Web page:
I have stayed in New York City to bear witness to one of the most transformational times this city has ever seen — and to tell those stories. To keep my spirits up as I do that work, I lean on my biomimicry practice and nature’s examples of regeneration after trauma. In ki’s* 3.8 billions years, Earth has experienced ki’s fair share of destruction. Ki has lessons to teach us, and so I often find myself pulling up a proverbial chair to listen and learn (curious what ki and kin are all about? Keep reading).

Biomimicry, utilizing nature’s teachings in our own designs, provides us with a place to start and a compass to follow as we chart a course toward a better, brighter, and more sustainable future for all beings. As we now rebuild our cities in these uncertain times, biomimicry can help us clean the air, water, and soil the way that nature must do when ecosystems have been disrupted. Nature shows us how to effectively support life, drive our economies, and improve our collective health for all kin on Earth.

The field of biomimicry is truly beginning to take root in our society. Inspiration from nature’s systems and process is found throughout many academic and practical fields. The sustainable development principles of urban metabolism, the circular economy, and closed-loop manufacturing all have elements of biomimicry embedded in them. When aggregated together as nature does, they have the power to transform human-designed environments into living, breathing ecosystems like those we find in the natural world. Nature has much to teach us about how to recover and thrive after traumatic events.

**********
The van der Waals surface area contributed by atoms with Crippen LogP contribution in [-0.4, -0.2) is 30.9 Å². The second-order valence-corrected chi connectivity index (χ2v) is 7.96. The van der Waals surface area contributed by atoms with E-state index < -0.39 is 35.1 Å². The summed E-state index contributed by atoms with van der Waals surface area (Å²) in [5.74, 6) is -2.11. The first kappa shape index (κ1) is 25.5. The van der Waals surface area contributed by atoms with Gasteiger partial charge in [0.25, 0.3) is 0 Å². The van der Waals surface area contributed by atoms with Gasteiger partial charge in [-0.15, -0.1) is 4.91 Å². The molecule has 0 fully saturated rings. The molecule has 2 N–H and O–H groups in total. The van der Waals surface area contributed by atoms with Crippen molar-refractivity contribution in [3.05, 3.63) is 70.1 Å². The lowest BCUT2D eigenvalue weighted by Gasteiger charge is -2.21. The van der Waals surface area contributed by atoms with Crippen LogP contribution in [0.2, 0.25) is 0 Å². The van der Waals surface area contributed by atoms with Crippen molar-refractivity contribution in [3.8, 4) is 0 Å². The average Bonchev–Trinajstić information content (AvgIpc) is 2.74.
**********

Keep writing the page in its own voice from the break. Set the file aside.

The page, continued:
Urban metabolism

As a discipline, urban metabolism documents and analyzes the flow of materials and energy in urban environments. One of its main goals is to study how nature’s systems and human-made systems interact and influence one another. In 2008, industrial ecologist Christopher Kennedy and his research team published a paper titled The Changing Metabolism of Cities. In it, they detail a framework that attempts to capture and account for, “the sum total of the technical and socio-economic process that occur in cities, resulting in growth, production of energy, and elimination of waste.” It’s this accounting that makes urban metabolism, and its relationship to biomimicry, an increasingly important tool in our effort to measure the impacts of climate change and use those measures to make decisions about sustainable urban development, particularly in a world so altered by the COVID-19 pandemic.

Metabolism of Cities is a community-run platform that offers tools, news, research, and data about the work being done in the urban metabolism community across the globe.

Circular economy and closed-loop manufacturing